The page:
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Skinner was no kind of extremist. His beef with Psychoanalysis and the like boiled down to a distaste for hypothetical and untestable entities like ego, id, oral fixations, Oedipal complexes, etc. His basic idea was, 'Rather than entertaining notions about invisible, inaccessible figments, why don't we focus on what we CAN observe.'

The man never disavowed thoughts or mental processes. He wrote a long time ago that someday, neurological science would likely render most of his work obsolete. But not all of it. He also wrote, rightly, that we had yet an enormous amount to learn about behavioral conditioning that we'll only ever learn through long, slow slogging.

Watson said crazy things. Doesn't matter at all. I've heard (mostly younger) behaviorists occasionally parrot the sentiment. Young people like radical proclamations. Irrelevant.

Relevant, is the enormous contribution to society that has been made by Behavioral Analysts. Consider just the field of Autism. Millions of kids. The only effective methodology? ABA. It's a far cry from perfect, but the difference is can make, can floor you if you care.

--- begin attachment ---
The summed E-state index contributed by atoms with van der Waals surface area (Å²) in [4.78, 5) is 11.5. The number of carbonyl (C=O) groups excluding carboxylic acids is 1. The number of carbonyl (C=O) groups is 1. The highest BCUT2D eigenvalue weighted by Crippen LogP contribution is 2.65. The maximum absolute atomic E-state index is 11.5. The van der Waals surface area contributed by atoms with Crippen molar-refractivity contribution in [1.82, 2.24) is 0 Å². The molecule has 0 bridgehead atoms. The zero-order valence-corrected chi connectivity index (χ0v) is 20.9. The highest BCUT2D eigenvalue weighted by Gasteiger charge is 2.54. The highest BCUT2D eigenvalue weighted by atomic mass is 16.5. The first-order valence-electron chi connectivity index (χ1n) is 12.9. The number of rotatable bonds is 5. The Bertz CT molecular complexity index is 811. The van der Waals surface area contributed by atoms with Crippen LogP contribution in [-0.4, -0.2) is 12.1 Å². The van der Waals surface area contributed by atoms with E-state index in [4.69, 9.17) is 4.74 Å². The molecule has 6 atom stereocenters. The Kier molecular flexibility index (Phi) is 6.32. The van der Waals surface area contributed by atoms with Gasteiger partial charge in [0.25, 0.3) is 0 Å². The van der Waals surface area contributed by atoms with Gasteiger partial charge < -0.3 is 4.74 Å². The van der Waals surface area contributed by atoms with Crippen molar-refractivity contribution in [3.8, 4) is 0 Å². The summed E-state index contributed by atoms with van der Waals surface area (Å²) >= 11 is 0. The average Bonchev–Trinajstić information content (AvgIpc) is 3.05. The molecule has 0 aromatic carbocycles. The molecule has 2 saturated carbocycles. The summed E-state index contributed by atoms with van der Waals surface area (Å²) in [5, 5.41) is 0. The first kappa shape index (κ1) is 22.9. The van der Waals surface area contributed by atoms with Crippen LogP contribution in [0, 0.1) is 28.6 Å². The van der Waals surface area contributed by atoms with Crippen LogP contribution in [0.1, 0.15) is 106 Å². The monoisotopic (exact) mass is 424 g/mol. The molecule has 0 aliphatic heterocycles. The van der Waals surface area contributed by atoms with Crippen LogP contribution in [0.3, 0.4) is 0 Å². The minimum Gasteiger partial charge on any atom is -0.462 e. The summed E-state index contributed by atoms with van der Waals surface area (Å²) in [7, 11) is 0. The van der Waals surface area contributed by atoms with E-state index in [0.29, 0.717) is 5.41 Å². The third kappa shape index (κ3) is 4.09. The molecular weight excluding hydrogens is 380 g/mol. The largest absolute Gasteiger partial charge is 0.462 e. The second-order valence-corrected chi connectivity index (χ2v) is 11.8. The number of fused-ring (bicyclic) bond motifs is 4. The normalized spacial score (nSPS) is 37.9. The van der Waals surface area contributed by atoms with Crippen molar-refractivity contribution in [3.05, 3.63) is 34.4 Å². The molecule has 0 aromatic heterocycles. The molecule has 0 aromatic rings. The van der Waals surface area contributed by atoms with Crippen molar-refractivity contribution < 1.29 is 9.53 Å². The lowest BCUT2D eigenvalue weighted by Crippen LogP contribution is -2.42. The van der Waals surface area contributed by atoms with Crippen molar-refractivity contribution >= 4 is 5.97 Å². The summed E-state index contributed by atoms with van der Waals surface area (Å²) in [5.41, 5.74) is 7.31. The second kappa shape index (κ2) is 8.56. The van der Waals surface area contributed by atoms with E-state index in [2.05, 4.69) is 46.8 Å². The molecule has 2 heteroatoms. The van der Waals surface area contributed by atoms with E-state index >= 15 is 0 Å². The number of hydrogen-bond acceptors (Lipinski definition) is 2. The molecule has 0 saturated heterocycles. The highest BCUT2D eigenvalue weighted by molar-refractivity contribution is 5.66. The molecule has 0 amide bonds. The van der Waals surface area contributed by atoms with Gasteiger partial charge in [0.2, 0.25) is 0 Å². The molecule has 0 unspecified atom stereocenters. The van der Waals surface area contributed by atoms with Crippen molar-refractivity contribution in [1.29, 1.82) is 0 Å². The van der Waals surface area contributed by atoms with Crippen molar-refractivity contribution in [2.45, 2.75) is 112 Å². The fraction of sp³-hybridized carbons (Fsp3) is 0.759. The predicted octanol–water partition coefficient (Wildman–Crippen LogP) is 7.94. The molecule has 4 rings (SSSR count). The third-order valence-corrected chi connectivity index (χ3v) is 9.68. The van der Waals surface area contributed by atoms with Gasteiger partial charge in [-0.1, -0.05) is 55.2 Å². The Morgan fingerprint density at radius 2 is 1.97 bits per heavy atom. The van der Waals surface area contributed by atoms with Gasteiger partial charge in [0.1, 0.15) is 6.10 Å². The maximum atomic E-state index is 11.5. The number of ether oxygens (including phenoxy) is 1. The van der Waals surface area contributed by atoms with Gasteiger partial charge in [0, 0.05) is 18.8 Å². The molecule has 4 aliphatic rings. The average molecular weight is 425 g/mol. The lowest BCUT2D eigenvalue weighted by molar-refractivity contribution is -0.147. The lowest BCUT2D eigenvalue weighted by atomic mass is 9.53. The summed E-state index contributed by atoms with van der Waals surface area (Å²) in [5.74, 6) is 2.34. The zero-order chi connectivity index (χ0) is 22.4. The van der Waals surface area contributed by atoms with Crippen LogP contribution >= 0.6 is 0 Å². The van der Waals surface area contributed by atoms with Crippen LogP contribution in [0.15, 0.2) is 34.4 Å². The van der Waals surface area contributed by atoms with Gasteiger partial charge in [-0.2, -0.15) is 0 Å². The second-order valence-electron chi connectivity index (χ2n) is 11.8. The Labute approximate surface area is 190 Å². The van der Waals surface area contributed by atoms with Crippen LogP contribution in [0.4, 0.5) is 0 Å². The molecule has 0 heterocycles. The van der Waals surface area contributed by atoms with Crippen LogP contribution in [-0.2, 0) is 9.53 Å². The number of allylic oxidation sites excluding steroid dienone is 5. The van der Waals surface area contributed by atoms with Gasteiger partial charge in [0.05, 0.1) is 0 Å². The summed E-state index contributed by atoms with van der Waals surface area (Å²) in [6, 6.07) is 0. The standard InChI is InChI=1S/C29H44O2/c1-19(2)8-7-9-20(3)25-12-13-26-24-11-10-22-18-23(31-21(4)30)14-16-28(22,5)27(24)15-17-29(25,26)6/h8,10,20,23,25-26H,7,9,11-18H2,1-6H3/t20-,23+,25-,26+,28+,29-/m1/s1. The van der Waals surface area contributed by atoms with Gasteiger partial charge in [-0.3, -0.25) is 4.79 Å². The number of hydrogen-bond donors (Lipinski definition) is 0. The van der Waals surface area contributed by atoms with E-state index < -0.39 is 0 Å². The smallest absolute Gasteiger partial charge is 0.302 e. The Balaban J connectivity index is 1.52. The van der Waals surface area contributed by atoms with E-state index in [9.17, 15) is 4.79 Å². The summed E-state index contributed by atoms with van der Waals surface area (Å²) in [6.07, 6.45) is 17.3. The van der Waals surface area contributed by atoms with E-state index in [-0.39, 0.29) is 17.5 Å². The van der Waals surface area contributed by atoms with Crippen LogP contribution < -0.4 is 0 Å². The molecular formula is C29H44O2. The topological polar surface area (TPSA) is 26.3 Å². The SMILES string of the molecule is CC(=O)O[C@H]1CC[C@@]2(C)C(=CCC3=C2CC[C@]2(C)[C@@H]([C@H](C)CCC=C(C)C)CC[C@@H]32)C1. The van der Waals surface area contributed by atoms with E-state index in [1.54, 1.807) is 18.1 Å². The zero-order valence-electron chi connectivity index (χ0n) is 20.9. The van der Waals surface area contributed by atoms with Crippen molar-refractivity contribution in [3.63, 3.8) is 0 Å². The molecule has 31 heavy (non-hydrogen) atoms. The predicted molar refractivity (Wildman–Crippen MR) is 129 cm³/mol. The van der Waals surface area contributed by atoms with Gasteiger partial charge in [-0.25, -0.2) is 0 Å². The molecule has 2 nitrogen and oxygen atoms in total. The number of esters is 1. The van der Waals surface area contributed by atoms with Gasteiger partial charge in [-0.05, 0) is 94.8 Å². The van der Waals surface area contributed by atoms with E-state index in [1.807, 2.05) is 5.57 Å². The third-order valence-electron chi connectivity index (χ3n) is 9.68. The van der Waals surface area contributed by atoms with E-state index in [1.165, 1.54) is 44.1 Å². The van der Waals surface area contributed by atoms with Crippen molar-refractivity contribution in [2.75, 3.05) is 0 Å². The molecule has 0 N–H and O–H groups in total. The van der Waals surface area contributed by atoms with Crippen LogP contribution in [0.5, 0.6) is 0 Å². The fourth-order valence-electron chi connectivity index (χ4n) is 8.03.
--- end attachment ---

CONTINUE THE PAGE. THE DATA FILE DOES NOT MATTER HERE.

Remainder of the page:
[Note: 50% of the autistic have no means of communication, verbal or otherwise. There goes 'talk therapy'. CBT? Wouln't mean a thing. Nor change their state or neurological diaorder. And good luck using algorithmic or empathic models to 'understand' their thoughts or feelings. The gap is great, and has taken years off the lives of many a heartbroken parent.]

Meaning, that was me for some years. Also 'at risk' youth. Which is possibly even more gut wrenching and disspiriting than the other. But, what progress I was able to fascilitate would never have been possible without my 'comedic' training.

Attend a conference or two. Visit a school or 3 using (mainly) ABA to teach autistic kids. Spend enough time in such places, and you'll wonder long on just how sure you are about 'inner states' 'causing' your actions outside the invisible, pervasive pervue of conditioning over a lifetime. I'm a very emotional, reactive, impulsive kind of guy. But I didn't have to be, necessarily. Where does conditioning become epigenetics? How does it go towards the development of say, structures of the mid-brain?

And once damage is done, how strange is it that meditation can somewhat mitigate 'hair trigger' responses to certain 'threat/like' stimuli? To the extent meditation makes me feel good, how much of this process is about conditioning? How much a biological mystery? How much 'cognitive' amelioration?

I don't pretend to know. I doubt they can be unvaveled.

Behaviorism is bigger today than it ever was, by an order of magnitude. To me, it's honest, hard, gritty, and useful. I ignore the egos, the promoters, the media hounds, and so help me, any work of fiction featuring an autistic kid; the compulsion to stop a train with my face will doubtless overtake me.

May you be kicking a moderate degree of ass in whatever field you've wandered into. If it's AI of some variety, then that's just too cool.